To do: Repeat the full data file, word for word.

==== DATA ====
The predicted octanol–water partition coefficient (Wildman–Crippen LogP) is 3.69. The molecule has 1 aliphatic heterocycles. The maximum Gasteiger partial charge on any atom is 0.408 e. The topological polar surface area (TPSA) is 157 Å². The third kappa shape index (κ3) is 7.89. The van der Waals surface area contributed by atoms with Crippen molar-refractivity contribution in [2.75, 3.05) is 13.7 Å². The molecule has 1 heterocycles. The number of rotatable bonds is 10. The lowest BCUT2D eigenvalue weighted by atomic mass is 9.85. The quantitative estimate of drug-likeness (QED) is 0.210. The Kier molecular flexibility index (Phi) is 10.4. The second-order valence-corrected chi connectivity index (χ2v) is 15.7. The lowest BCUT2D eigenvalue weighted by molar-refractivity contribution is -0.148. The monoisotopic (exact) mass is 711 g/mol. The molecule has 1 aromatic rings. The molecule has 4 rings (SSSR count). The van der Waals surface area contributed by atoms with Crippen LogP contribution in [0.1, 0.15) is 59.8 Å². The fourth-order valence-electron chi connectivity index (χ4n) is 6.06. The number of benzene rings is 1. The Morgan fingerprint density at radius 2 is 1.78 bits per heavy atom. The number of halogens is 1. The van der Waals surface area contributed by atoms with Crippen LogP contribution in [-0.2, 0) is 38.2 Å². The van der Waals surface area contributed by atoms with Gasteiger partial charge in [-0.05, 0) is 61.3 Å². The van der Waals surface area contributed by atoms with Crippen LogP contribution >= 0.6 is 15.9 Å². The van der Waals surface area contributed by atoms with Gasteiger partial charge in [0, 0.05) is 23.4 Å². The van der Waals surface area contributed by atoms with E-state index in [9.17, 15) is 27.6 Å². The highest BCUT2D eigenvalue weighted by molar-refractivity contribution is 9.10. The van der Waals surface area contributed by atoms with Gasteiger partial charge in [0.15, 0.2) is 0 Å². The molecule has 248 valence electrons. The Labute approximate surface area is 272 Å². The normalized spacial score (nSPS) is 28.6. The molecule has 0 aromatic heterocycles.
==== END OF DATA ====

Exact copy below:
The predicted octanol–water partition coefficient (Wildman–Crippen LogP) is 3.69. The molecule has 1 aliphatic heterocycles. The maximum Gasteiger partial charge on any atom is 0.408 e. The topological polar surface area (TPSA) is 157 Å². The third kappa shape index (κ3) is 7.89. The van der Waals surface area contributed by atoms with Crippen molar-refractivity contribution in [2.75, 3.05) is 13.7 Å². The molecule has 1 heterocycles. The number of rotatable bonds is 10. The lowest BCUT2D eigenvalue weighted by atomic mass is 9.85. The quantitative estimate of drug-likeness (QED) is 0.210. The Kier molecular flexibility index (Phi) is 10.4. The second-order valence-corrected chi connectivity index (χ2v) is 15.7. The lowest BCUT2D eigenvalue weighted by molar-refractivity contribution is -0.148. The monoisotopic (exact) mass is 711 g/mol. The molecule has 1 aromatic rings. The molecule has 4 rings (SSSR count). The van der Waals surface area contributed by atoms with Crippen LogP contribution in [0.1, 0.15) is 59.8 Å². The fourth-order valence-electron chi connectivity index (χ4n) is 6.06. The number of benzene rings is 1. The Morgan fingerprint density at radius 2 is 1.78 bits per heavy atom. The number of halogens is 1. The van der Waals surface area contributed by atoms with Crippen LogP contribution in [-0.2, 0) is 38.2 Å². The van der Waals surface area contributed by atoms with Gasteiger partial charge in [-0.05, 0) is 61.3 Å². The van der Waals surface area contributed by atoms with Crippen LogP contribution >= 0.6 is 15.9 Å². The van der Waals surface area contributed by atoms with Gasteiger partial charge in [0, 0.05) is 23.4 Å². The van der Waals surface area contributed by atoms with E-state index in [9.17, 15) is 27.6 Å². The highest BCUT2D eigenvalue weighted by molar-refractivity contribution is 9.10. The van der Waals surface area contributed by atoms with Gasteiger partial charge in [0.15, 0.2) is 0 Å². The molecule has 248 valence electrons. The Labute approximate surface area is 272 Å². The normalized spacial score (nSPS) is 28.6. The molecule has 0 aromatic heterocycles.